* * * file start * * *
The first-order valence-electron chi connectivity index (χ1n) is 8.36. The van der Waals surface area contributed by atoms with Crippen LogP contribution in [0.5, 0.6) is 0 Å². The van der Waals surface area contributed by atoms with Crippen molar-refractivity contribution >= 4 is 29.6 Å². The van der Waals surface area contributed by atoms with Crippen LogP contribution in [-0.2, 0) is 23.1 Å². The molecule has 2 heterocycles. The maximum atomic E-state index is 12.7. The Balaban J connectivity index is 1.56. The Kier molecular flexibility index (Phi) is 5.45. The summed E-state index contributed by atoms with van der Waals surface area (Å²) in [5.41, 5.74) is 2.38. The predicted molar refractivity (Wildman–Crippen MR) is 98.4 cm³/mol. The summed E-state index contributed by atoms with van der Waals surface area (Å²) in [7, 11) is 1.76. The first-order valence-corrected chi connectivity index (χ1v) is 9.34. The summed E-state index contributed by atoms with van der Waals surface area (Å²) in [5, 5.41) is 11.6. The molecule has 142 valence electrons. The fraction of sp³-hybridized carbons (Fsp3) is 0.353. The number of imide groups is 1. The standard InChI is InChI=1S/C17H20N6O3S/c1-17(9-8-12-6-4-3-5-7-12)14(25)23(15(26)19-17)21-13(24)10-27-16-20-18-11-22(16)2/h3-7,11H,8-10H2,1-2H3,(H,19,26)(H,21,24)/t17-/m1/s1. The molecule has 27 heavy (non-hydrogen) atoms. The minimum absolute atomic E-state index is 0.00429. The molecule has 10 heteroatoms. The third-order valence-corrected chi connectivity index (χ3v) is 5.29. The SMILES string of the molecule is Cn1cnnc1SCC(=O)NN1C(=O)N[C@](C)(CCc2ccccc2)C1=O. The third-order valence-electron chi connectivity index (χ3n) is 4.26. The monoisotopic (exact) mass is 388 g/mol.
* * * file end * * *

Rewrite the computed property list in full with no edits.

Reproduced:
The first-order valence-electron chi connectivity index (χ1n) is 8.36. The van der Waals surface area contributed by atoms with Crippen LogP contribution in [0.5, 0.6) is 0 Å². The van der Waals surface area contributed by atoms with Crippen molar-refractivity contribution >= 4 is 29.6 Å². The van der Waals surface area contributed by atoms with Crippen LogP contribution in [-0.2, 0) is 23.1 Å². The molecule has 2 heterocycles. The maximum atomic E-state index is 12.7. The Balaban J connectivity index is 1.56. The Kier molecular flexibility index (Phi) is 5.45. The summed E-state index contributed by atoms with van der Waals surface area (Å²) in [5.41, 5.74) is 2.38. The predicted molar refractivity (Wildman–Crippen MR) is 98.4 cm³/mol. The summed E-state index contributed by atoms with van der Waals surface area (Å²) in [7, 11) is 1.76. The first-order valence-corrected chi connectivity index (χ1v) is 9.34. The summed E-state index contributed by atoms with van der Waals surface area (Å²) in [5, 5.41) is 11.6. The molecule has 142 valence electrons. The fraction of sp³-hybridized carbons (Fsp3) is 0.353. The number of imide groups is 1. The standard InChI is InChI=1S/C17H20N6O3S/c1-17(9-8-12-6-4-3-5-7-12)14(25)23(15(26)19-17)21-13(24)10-27-16-20-18-11-22(16)2/h3-7,11H,8-10H2,1-2H3,(H,19,26)(H,21,24)/t17-/m1/s1. The molecule has 27 heavy (non-hydrogen) atoms. The minimum absolute atomic E-state index is 0.00429. The molecule has 10 heteroatoms. The third-order valence-corrected chi connectivity index (χ3v) is 5.29. The SMILES string of the molecule is Cn1cnnc1SCC(=O)NN1C(=O)N[C@](C)(CCc2ccccc2)C1=O. The third-order valence-electron chi connectivity index (χ3n) is 4.26. The monoisotopic (exact) mass is 388 g/mol.